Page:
Of course nobody thinks about it like that.  Four or so years ago I sat through an otherwise delightful production of Winter’s Tale at the Shakespeare Theatre in residence at Drew University.  And Act IV went by at an alarmingly speedy pace, and by the time Act V began I realized that they had skipped the Great Creating Nature dialogue.  At the talkback with actors and director after the performance, I waited until after people asked the actors how they had learned all those lines and what did the bear mean, and raised my hand and said, “You skipped Great Creating Nature.”  The director — who was younger than many of my socks — said, “You noticed that?”

Hell yes I noticed it.

He turned to the audience.  “For those of you who probably don’t know what she’s referring to,” he said, “there is a long dialogue in Act IV about gardening.  I suppose it’s interesting if you are a horticulturalist.”


Shunte Lofton as Perdita and Philip Lehl as the King in The Winter’s Tale, Stark Naked Theatre, Houston, TX, 2014.  Photo by Gabriella Nissen.



He left in the dirty although recondite Elizabethan jokes about Tawdry Lace but cut Great Creating Nature because it’s about HORTICULTURE?

For those of you who probably STILL don’t know what I’m talking about, the King of Bohemia (disguised) and the orphan Perdita (doesn’t know she’s a princess) have a conversation about what she will and won’t grow in her garden.  She tells him she won’t have hybrids.  He says, but they are beautiful. She says, but they are the work of Man, not God; Art, not Great Creating Nature. And he says but, my dear, you yourself are a work of God and Great Creating Nature and therefore anything you create is by extension natural. And, he adds, beauty is increased by diversity; by mixing the pure stock with the grafted hybrid.  (Of course he won’t feel this way when he finds out his Princeling son wants to marry this grafted hybrid slip of a girl, but he’ll be OK when he finds out she’s pure root stock.)

They never settle the dispute.  It isn’t resolvable.  It is one of the great questions of the humanities — Art and Nature; where is Beauty?  Do we make Sistine ceilings dedicated to the glory of God’s Creation or do we smash stained glass and whitewash frescoes in the name of iconoclasm; smashing false idols, golden calves, graven images?  English Protestants in Stratford-upon-Avon, led by a reluctant alderman John Shakespeare, whitewashed churches; called the Bell, Book and Candle of the Papist Mass “hocus pocus” (hocus est in corporo et…) and shunned the gravings of men.  As Perdita wanted to. Is something lesser because it was created by Man, if Man is in fact a product of Great Creating Nature?  And where do we draw the line?  Is a hybrid OK when it gives us better, heartier wheat but monstrous when it gives us Monsanto corn?  (You all realize I start the unit on Frankenstein this afternoon?) Are social constructs OK when they make marriages and contracts and tax shelters, Wills and Testaments and Estate Planning,  but not OK when they make blended families, adoptions by gay parents, gender reassignment surgeries?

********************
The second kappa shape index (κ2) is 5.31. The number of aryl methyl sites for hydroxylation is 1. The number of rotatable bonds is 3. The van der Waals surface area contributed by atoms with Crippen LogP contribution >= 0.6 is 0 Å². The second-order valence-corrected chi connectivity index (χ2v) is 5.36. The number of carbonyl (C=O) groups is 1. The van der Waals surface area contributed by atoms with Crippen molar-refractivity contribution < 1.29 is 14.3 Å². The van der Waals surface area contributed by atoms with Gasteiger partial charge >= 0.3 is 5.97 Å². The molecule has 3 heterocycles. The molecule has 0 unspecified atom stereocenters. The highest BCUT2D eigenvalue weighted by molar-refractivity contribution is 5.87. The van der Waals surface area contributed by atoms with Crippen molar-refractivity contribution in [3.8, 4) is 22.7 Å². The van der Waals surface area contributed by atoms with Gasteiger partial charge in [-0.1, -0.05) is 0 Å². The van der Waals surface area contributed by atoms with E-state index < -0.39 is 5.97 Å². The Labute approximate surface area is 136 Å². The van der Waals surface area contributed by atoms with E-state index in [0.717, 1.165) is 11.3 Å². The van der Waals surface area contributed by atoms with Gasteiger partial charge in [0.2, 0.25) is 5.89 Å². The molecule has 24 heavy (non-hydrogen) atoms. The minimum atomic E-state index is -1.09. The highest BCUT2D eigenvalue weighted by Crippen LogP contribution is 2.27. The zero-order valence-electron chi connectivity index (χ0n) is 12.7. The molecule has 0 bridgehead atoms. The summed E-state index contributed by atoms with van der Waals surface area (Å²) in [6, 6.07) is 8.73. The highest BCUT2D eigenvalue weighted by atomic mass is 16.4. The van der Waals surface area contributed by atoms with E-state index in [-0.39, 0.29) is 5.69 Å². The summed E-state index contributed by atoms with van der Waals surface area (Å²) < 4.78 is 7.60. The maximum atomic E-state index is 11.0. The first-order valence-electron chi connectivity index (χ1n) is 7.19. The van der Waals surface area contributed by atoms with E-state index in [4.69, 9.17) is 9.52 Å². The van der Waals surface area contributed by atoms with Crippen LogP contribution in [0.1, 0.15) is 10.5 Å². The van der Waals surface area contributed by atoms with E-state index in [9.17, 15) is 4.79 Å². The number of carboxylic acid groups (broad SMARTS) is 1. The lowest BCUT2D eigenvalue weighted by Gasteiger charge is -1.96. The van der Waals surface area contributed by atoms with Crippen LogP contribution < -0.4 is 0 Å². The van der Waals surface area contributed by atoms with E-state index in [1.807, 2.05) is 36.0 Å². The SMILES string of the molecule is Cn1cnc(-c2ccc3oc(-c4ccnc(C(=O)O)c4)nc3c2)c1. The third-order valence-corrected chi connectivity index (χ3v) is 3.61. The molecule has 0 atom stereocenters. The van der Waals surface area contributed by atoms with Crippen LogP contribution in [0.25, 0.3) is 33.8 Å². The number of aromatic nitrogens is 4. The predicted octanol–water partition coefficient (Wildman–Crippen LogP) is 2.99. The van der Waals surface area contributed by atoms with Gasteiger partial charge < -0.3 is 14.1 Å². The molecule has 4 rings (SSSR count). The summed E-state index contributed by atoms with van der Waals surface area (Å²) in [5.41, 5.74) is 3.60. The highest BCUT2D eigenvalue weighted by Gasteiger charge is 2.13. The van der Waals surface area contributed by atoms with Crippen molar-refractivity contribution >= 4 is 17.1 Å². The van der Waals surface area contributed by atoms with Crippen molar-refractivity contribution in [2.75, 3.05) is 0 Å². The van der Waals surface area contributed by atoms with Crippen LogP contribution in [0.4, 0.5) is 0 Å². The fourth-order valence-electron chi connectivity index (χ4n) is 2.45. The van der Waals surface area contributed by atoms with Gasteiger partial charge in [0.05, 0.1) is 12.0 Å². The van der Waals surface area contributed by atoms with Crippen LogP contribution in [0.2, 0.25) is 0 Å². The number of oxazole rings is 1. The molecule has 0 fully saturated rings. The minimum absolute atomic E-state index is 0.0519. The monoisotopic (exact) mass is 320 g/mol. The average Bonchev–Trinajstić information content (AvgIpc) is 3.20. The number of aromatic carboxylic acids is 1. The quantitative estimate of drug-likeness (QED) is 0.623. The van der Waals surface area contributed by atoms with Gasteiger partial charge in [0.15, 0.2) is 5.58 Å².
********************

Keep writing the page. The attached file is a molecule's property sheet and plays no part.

Everybody still with me?

Another example.  A few weeks ago a California public school was sued over the use of Yoga practices.  The Fish argument went like this: If we can’t even say the Pledge of Allegiance, if we can’t pray to the actual God in public schools, then by gum we cannot pray to mystical weird Hindu gods and say “Namaste.”  Then the Worms went crazy.  Oh. My. Non-Denominational-Being, they said.  (OMNDB?) It’s flipping Yoga.  It’s meditation. It’s cultural diversity.  Get your Christian heads out of your Christian asses.

I hate them both.

They’re both right.

Yoga IS a religious practice, and “Namaste” does have spiritual meaning, and it does refer to a deity that is demonstrably different from the one most ethical monotheists (Jews, Christians, and Muslims) worship.  Therefore, the crazy fish parents are correct.  It does not belong in a public school.  Frankly, it doesn’t belong anywhere where people are using it merely to “center themselves.”  I compare that to a bunch of vegans marching into my Roman Catholic church and asking if they can have some of our little wafers because they look like they’re probably gluten-free. Back off, bitch.  It’s the Body of Christ.

Humor break: If Gandhi did Yoga  (best line, “Bitch, you do realize this is my actual religion, right?”)

But the Worms are correct too, because the fish parents really didn’t give a crap about they fact that people are passing Yoga off as some kind of neat carb-burning activity.  They actually are afraid of their little darlings being corrupted by exposure to the weird mystical Hindu gods. (BY THE WAY, THAT’S NOT WHAT “MYSTICAL” MEANS.)  And that’s just plain xenophobic, but it doesn’t make them wrong about it not belonging in public schools.

Oh, so you are a fish, standing up for traditional Christianity in public schools.


So you are a worm, defending free expression and cultural diversity and opposing xenophobia and hate and fear of the Other.


I am swimming alone in the pre-spice mass, neither fish nor worm.  I have no power.  I do not possess the sacred Water of Life nor the awesome Shield Wall of Science. I have no friend here.  I may be consumed by my own planet, alone with the dead souls who wrote dialogues about Great Creating Nature and the Created Man.  I too, like the Creature, have no mate.  Spice, it is said, is a narcotic; it can cast a pale-blue haze over your eyes and you forget the world.